Current best practices in caring for a dementia patient advises caregivers to not fight the surreality of behaviors. To go along with mental wanderings. Keep them safe. Don’t agitate. Don’t fight the nature of their reality. I’m all in for this. It’s clearly what he needs. It means living in a dream world. Who are the people involved in setting up the entertainment business? Just who is going to do the survey work on Bird island? Have we dealt with what the FBI want? What about the IRS? There are answers in the documents missing, missing, missing from the filing cabinet.
        I pray that like my grandmother and now my father, if my fate is to wrestle amyloid proteins, my dementia would not leave me angry or dangerous. I hope, I pray, that if this becomes my fate, that because one of the things I’ve tried to dedicate my life to is making things, my family will be able to set up an easel in the corner and set out some acrylics and just leave me to make strange, otherworldly, perseverating paintings. This is the best possible imagining I can make: to see myself standing there, in front of an easel, hashing out my perseverance on canvas the way my father stands in front of the filing cabinet, sorting through documents, just sure there is a missing power of attorney or an incorrectly signed last will and testament.
        The advantage, of course, is that paintings, unlike legal problems, don’t have to make sense. Paintings that make no sense are routinely celebrated and beloved. Think Kandinsky – whose project was to paint what music would look like. Think Newman – whose project was to recreate actual forms of thought in color fields. Think Dali – whose project was to explore dreamlike surreal landscapes of the mind.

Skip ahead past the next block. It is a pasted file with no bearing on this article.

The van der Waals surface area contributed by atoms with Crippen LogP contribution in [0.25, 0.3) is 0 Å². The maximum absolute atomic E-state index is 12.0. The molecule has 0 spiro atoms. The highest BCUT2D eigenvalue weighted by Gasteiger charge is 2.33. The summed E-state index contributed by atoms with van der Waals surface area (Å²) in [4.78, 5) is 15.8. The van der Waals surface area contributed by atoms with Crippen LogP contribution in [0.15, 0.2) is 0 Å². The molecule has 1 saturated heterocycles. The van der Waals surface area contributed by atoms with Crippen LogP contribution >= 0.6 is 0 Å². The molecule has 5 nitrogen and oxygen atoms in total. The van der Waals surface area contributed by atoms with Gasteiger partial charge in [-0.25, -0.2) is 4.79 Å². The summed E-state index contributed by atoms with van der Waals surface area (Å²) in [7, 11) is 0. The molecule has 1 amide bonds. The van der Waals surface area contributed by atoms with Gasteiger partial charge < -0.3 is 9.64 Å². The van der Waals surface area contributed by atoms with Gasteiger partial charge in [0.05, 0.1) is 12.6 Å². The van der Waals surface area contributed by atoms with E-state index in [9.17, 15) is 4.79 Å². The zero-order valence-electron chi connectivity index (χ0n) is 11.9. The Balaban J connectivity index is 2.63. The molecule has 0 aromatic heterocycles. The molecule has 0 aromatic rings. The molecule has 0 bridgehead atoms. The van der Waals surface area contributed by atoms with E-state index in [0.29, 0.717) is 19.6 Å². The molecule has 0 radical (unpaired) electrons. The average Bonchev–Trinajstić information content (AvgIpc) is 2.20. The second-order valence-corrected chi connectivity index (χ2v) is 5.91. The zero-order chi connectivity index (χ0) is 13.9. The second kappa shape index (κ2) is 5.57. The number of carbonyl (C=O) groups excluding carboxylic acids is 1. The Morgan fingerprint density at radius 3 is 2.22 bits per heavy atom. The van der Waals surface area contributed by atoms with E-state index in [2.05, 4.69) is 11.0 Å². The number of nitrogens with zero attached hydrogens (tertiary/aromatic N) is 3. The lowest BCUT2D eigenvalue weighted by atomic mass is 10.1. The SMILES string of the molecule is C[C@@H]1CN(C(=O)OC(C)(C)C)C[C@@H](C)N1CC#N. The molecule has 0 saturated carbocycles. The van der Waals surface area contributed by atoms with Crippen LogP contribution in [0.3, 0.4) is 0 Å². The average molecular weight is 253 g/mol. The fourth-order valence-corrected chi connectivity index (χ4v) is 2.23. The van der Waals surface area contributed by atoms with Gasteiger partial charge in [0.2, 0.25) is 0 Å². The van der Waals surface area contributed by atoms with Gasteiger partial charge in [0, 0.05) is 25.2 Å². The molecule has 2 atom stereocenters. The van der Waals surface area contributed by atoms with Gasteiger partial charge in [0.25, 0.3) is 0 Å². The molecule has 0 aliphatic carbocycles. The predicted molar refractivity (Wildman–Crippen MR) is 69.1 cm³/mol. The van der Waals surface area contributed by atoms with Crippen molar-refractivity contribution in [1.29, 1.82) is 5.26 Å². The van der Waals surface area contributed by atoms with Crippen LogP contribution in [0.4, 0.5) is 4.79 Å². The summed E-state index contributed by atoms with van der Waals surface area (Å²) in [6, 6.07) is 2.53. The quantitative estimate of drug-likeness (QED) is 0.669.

Canvases will line the walls of my care facility. Nurses will all evaluate them seriously, giving sincere feedback. My children will replenish stocks of blank canvases and paints. When I start to forget to wash my brushes, a stockpile of cheap new ones will be requisitioned. Endless playlists of sad, male folk-singers will be queued and set to play for me. Lord Huron, Sufjan Stevens, Nick Drake. Toward the end, someone will have to help me operate a toilet. I will genially wear sweat pants and genuine-heartedly compare my feeble efforts to the gigantic amazingness of Matisse’s end-of-life cutout compositions. Grief and pain will be lessened because my grooves make something useful. I don’t have perceptible rendering skills as a painter, so my works will be expressive, Dubuffet hack-jobs. Objects and people roughly outlined.
        My mind won’t be able to help me unbuckle a belt, but flashes of imagery will persist and pierce the deepest depths of the illness. Cold winter nights when there’s a ring around the moon. The improbability of a group of birds all turning together en masse. A single majestic dark crimson Japanese maple against the blue sky. Sunlight filtering dappled through forest canopy. A lover’s thigh curving into the cold winter bed sheet shadows. Distortions of shallow sun lines under water. And color. So much color. Colors swirled into colors. Made real. Unceasing phantasms of the darkest, at last loneliest, terrible journey made real.


Wassily Kandinsky: Gelb-rot-blau. 1926. Creative Commons
Barnet Newman: Vir Heroicus Sublimis. 1951. Creative Commons
Salvador Dali: Temptation of St. Anthony. 1946. Creative Commons
Lord Huron. Creative Commons
Sufjan Stevens. Creative Commons
Nick Drake. Creative Commons
Henri Matisse: Blue Nude II. 1952. Creative Commons
Jean DuBuffet: Joe Bousquet in Bed. 1947. Creative Commons